Breast Self-Exam


Performing breast self-exams on a regular basis can help detect breast abnormalities at an early stage. Adult females (ages 20 and older) should perform breast self-exams (BSE) at least once per month. Regularly performing breast exams can help you become familiar with the look and feel of your breasts so that you can more easily notice and report any changes to your healthcare provider.  Performing a breast self-exam is important because it is an easy, free method that can lead to the early detection and treatment of breast cancer.1 Forty percent of females who are diagnosed with breast cancer are those who detect abnormalities by way of breast self-exams.2

A person holding their breasts.

Whether or not you perform breast self-exams, it is important to receive clinical breastexams from your healthcare provider during annual gynecological visits.3 Females over 40 years of age should also get a mammogram once every two years. A mammogram is an x-ray designed to detect cancer in the breast tissue of females who show no visible signs or symptoms of breast cancer.

Females at high risk for breast cancer are advised to get a mammogram and MRI every year. Females are deemed “high risk” if they have a family history of breast cancer and have a 20% or greater risk of getting breast cancer based on this family history.3

It is important to understand the steps involved in a breast self-exam in order to properlyperform one. It is best to examine your breasts when they are not tender or swollen. This means a breast exam should not be performed during a period or after a chest workout. Performing a breast self-exam while in the shower or while lying down work well because these positions allow examination of breast tissue while the tissue is in its most relaxed state.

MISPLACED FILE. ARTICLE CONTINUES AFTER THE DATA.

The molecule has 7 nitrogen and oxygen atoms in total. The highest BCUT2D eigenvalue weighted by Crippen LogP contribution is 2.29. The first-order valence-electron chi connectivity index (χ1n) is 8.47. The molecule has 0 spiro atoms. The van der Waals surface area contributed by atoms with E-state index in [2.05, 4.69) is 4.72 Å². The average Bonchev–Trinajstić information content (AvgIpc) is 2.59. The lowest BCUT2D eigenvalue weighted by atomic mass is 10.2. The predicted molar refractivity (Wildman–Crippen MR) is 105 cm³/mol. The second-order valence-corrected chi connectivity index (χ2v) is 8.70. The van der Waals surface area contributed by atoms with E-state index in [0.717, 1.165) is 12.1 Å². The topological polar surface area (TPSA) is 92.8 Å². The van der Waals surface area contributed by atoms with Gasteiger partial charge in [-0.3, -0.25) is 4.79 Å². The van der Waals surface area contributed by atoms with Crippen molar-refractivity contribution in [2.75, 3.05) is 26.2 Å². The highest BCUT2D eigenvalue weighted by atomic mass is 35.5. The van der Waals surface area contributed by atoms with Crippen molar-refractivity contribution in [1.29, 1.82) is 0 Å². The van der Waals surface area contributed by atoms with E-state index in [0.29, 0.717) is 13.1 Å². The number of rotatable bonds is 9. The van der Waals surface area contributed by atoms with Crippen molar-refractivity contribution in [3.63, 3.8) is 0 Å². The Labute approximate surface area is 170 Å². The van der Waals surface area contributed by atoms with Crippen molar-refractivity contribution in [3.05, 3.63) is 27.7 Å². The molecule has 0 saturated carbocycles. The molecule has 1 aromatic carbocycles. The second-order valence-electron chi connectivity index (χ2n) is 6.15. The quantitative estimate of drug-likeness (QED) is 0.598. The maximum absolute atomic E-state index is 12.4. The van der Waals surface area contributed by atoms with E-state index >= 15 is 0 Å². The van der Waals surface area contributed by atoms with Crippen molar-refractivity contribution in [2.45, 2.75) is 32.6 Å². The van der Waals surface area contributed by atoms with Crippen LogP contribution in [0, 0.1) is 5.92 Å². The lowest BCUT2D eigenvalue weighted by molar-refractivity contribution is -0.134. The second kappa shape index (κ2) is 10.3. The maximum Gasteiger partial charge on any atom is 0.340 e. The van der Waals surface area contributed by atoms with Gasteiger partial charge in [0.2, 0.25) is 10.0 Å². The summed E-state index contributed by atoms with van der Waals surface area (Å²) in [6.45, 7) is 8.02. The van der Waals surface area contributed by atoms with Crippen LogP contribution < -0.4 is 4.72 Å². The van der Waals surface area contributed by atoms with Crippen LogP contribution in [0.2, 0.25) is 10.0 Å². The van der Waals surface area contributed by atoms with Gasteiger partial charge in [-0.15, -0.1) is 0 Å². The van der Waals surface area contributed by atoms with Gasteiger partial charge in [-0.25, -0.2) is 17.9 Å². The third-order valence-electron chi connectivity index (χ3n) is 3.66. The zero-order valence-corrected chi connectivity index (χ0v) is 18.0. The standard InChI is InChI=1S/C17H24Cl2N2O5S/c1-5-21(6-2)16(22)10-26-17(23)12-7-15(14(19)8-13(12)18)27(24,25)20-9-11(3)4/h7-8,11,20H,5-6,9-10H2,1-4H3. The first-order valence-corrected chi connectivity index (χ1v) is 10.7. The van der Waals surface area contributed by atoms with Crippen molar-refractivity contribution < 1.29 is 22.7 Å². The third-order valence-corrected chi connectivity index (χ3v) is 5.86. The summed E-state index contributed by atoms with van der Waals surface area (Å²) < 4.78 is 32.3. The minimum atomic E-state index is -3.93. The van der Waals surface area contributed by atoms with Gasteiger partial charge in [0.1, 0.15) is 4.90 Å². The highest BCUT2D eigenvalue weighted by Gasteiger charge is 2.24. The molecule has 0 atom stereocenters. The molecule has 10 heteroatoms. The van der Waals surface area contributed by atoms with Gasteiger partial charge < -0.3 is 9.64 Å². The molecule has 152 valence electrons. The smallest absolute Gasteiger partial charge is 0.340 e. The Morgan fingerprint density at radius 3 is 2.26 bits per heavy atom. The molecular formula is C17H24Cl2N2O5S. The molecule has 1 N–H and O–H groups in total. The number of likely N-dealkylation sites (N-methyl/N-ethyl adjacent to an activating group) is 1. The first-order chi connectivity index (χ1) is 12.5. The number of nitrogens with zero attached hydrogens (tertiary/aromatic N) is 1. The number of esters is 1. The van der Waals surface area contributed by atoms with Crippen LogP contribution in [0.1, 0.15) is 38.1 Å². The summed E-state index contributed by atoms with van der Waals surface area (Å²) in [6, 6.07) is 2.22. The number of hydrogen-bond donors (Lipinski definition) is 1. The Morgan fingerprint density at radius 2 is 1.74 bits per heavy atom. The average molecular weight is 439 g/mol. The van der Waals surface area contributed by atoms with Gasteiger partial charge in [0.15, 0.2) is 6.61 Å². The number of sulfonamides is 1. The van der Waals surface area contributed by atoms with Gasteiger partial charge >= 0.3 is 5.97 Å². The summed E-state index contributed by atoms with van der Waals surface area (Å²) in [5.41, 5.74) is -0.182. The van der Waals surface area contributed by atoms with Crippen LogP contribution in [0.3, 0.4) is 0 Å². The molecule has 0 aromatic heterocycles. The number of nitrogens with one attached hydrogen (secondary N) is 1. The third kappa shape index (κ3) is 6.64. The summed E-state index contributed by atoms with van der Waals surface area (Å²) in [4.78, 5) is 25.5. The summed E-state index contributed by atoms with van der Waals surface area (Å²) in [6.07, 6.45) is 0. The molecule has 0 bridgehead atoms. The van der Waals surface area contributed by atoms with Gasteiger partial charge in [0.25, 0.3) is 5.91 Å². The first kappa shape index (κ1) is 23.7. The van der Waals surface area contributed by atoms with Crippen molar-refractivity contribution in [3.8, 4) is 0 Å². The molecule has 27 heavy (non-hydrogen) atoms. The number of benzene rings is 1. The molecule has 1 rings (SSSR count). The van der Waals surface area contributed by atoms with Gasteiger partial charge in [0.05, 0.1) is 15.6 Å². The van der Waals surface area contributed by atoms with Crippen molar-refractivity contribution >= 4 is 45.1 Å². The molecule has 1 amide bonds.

Follow these steps to perform a breast self-exam:

  1. Start in front of a mirror so that you can see your breasts as they naturally sit.
  2. Remove any clothing above the waist. Look at your breasts in the mirror with your arms on relaxed at your sides. This position helps to push out the breast tissue and exaggerate any irregularities.2
  3. Look for any changes in breast size, shape, and color, including the following:
  • Dimpling, puckering, or bulging of the skin
  • Change in nipple position
  • Redness, soreness, rash, or swelling
  • Watery, milky, or bloody discharge from the nipples
  1. Raise your arms and repeat the steps on both sides. Take note of any irregularities.
  2. Lay down on your back on a flat surface. This allows the breast tissue to distribute evenly across the chest.2
  3. Place a pillow underneath your right shoulder and let your right arm fall above yourhead.
  4. Carefully examine your entire right breast with your left-hand fingers. Gently squeeze the nipple to check if there is any discharge. Palpate into the armpit area, keep your fingers together, and move your finger pads in dime-sized circular motions with a firm touch over the entire surface of the breast.2
  5. Repeat this process on your left side.

Follow these steps to perform an exam in the shower:

A person sitting in a bathtub.
  1. Place your right hand behind your head.
  2. Use your left-hand fingers to palpate the right breast tissue in circular motions
  3. Start at the armpit and move in to the center of the breast.
  4. Note any lumps, knots, or hardening of the tissue.2
  5. Repeat this process on your left side.

Females with breast implants as well as females who are pregnant or breastfeeding should also perform breast self-exams.1

If any lumps or irregularities are found, it is important to contact your health provider as soon as possible. Although the majority of irregularities detected during breast self-exams are usually benign, breast self-exams can help detect any signs of breast-cancer at an early stage. The key to a successful treatment is early detection.4


  1. “Breast Awareness and Self-Exam.” American Cancer Society. N.p., 28 Jan. 2014.
  2.  “Breast Self-Exam.” National Breast Cancer Foundation. N.p., 26 Feb. 2016.
  3. Zuckerman, Diana and Anna E. Mazzucco, “When Should Women Start Regular Mammograms? 40? 50? and How Often Is ‘Regular.’” Cancer Prevention and Treatment Fund.
  4. “How to Do a Breast Self-Exam: The Five Steps.” N.p., 19 Feb. 2018.

Last Updated: 15 May 2018.